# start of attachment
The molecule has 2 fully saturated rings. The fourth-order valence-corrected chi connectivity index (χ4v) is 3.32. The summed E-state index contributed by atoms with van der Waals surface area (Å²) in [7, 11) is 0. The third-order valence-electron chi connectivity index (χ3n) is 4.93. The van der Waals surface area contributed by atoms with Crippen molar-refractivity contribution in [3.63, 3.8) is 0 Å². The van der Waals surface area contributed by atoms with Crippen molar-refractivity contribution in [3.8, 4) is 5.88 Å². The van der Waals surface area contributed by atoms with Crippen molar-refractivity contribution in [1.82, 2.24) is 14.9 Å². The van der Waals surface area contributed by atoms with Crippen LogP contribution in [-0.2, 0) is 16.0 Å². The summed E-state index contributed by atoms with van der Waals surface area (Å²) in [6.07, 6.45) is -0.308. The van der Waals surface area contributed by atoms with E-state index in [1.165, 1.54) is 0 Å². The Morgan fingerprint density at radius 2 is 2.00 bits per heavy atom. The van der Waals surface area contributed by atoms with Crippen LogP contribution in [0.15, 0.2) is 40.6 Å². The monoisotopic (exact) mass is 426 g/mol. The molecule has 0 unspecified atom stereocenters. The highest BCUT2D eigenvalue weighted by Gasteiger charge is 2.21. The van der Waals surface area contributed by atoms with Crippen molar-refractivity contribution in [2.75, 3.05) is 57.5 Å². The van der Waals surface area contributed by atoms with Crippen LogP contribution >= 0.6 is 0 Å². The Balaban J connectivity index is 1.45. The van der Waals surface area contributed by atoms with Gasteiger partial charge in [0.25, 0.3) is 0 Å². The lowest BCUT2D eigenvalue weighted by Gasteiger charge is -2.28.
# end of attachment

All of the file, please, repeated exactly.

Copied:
The molecule has 2 fully saturated rings. The fourth-order valence-corrected chi connectivity index (χ4v) is 3.32. The summed E-state index contributed by atoms with van der Waals surface area (Å²) in [7, 11) is 0. The third-order valence-electron chi connectivity index (χ3n) is 4.93. The van der Waals surface area contributed by atoms with Crippen molar-refractivity contribution in [3.63, 3.8) is 0 Å². The van der Waals surface area contributed by atoms with Crippen molar-refractivity contribution in [3.8, 4) is 5.88 Å². The van der Waals surface area contributed by atoms with Crippen molar-refractivity contribution in [1.82, 2.24) is 14.9 Å². The van der Waals surface area contributed by atoms with Crippen LogP contribution in [-0.2, 0) is 16.0 Å². The summed E-state index contributed by atoms with van der Waals surface area (Å²) in [6.07, 6.45) is -0.308. The van der Waals surface area contributed by atoms with E-state index in [1.165, 1.54) is 0 Å². The Morgan fingerprint density at radius 2 is 2.00 bits per heavy atom. The van der Waals surface area contributed by atoms with Crippen LogP contribution in [0.15, 0.2) is 40.6 Å². The monoisotopic (exact) mass is 426 g/mol. The molecule has 0 unspecified atom stereocenters. The highest BCUT2D eigenvalue weighted by Gasteiger charge is 2.21. The van der Waals surface area contributed by atoms with Crippen molar-refractivity contribution in [2.75, 3.05) is 57.5 Å². The van der Waals surface area contributed by atoms with Crippen LogP contribution >= 0.6 is 0 Å². The Balaban J connectivity index is 1.45. The van der Waals surface area contributed by atoms with Gasteiger partial charge in [0.25, 0.3) is 0 Å². The lowest BCUT2D eigenvalue weighted by Gasteiger charge is -2.28.